List of Japanese World War II radars

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A list of Japanese radars used during World War II.

Army radar[edit]

Radar used by the Imperial Japanese Army.

Ground-based radar[edit]

  • Ta-Chi 1 Ground-Based Target Tracking Radar Model 1 - SCR-268 1.5 meter band (200 MHz) derivative built in small numbers [1]
  • Ta-Chi 2 Ground-Based Target Tracking Radar Model 2 - SCR-268 1.5 meter band (200 MHz) derivative built in small numbers [1]
  • Ta-Chi 3 Ground-Based Target Tracking Radar Model 3 - (Based on British GL sets captured in Singapore) - 3.75 m (80 MHz) pw = 1 or 2 us, Power = 50 kW, PRF = 1 or 2 kHz (range 40 km), 150 built by Sumitomo Entered service early 1944. Yagi Antenna [1]
  • Ta-Chi 4 Ground-Based Target Tracking Radar Model 4 - SCR-268 1.5 meter band (200 MHz) derivative built in small numbers [1]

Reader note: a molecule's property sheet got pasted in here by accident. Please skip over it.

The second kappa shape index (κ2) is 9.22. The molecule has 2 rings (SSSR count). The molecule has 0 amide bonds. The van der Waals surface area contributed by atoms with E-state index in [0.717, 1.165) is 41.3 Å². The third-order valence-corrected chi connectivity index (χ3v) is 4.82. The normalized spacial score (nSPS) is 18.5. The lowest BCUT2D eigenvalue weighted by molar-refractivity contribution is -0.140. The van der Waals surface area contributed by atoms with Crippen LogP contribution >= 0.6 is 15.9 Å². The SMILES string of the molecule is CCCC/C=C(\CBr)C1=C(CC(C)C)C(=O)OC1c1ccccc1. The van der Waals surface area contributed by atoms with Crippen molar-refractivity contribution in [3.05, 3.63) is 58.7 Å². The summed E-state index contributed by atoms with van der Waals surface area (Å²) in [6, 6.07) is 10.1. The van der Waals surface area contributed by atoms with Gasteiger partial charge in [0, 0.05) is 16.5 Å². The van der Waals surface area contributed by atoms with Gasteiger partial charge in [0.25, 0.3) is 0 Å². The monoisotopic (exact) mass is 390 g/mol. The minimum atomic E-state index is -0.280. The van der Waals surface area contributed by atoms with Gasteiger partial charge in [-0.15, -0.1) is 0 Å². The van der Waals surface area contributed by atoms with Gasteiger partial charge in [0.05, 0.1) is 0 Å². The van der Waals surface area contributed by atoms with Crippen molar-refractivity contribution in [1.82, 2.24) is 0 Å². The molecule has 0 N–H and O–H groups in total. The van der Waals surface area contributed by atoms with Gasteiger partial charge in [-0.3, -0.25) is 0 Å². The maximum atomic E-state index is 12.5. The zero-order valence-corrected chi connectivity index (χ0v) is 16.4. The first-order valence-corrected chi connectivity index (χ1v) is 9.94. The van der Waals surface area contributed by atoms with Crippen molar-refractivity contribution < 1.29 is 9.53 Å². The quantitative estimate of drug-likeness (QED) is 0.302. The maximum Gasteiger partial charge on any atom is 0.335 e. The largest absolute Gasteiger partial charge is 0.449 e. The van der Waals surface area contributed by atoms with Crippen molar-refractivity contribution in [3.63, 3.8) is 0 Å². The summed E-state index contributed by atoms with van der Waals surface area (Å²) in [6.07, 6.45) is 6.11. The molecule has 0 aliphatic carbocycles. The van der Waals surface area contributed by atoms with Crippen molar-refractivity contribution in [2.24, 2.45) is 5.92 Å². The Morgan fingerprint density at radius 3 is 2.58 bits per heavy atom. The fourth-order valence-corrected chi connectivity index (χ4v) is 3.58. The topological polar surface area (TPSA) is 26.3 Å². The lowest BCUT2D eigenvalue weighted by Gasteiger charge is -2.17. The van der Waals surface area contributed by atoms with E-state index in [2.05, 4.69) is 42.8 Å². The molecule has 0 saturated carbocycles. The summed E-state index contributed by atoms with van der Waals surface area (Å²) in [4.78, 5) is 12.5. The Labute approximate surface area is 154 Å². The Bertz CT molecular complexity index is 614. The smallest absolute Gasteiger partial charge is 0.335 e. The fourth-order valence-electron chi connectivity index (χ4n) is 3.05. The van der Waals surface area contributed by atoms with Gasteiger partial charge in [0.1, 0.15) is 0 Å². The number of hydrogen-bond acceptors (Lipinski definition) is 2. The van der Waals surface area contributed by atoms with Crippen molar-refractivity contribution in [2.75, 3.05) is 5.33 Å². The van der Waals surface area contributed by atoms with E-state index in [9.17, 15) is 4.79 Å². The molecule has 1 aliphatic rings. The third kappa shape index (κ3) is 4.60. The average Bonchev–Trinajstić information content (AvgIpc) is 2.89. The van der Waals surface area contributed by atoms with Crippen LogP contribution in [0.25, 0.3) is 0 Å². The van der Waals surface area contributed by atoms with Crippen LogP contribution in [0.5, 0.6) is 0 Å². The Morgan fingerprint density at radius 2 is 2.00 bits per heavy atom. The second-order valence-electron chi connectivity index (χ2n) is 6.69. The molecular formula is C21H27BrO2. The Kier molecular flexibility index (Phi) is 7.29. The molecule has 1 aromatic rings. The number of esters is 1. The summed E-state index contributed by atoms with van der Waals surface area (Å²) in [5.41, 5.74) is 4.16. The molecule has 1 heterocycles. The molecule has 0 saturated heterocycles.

• Type A Bi-static Doppler Interface Detector (High Frequency Warning Device "Ko")
  • Ta-Chi 6 TypeB Fixed Early Warning Device (Fixed Early Warning Device "Otsu") 1943 - 3 meter band (100 MHz) - 60 built
  • Ta-Chi 7 TypeB Mobile Early Warning Device (Mobile Early Warning Device "Otsu") Transportable version of the Ta-Chi 6
  • Ta-Chi 13 Aircraft Guidance System
  • Ta-Chi 18 TypeB Potable Early Warning Device (Portable Early Warning Device "Otsu") - 3 meter band (100 MHz) - 400 built
  • Ta-Chi 20 Fixed Early Warning Device Receiver (for Ta-Chi 6)
  • Ta-Chi 24 Mobil Anti-Aircraft Radar (Japanese Würzburg)
  • Ta-Chi 28 Aircraft Guidance Device
  • Ta-Chi 31 Ground-Based Target Tracking Radar Model 4 Modify
  • Ta-Chi 35 Height finding radar

Airborne radar[edit]

  • Ta-Ki 1 Model 1 Airborne Surveillance Radar
  • Ta-Ki 1 Model 2 Airborne Surveillance Radar
  • Ta-Ki 1 Model 3 Airborne Surveillance Radar
  • Ta-Ki 11 ECM Device
  • Ta-Ki 15 Aircraft Guidance Device Receiver (for Tachi 13)

Shipborne radar[edit]

  • Ta-Se 1 Anti-Surface Radar
  • Ta-Se 2 Anti-Surface Radar

Medium bomber, with control air-to-air missile device[edit]

  • Mitsubishi Ki-67 Hiryu "Peggy" I KAI Go-IA: This experimental modification was for managed air-to-air guided missile evaluations, during 1944–1945.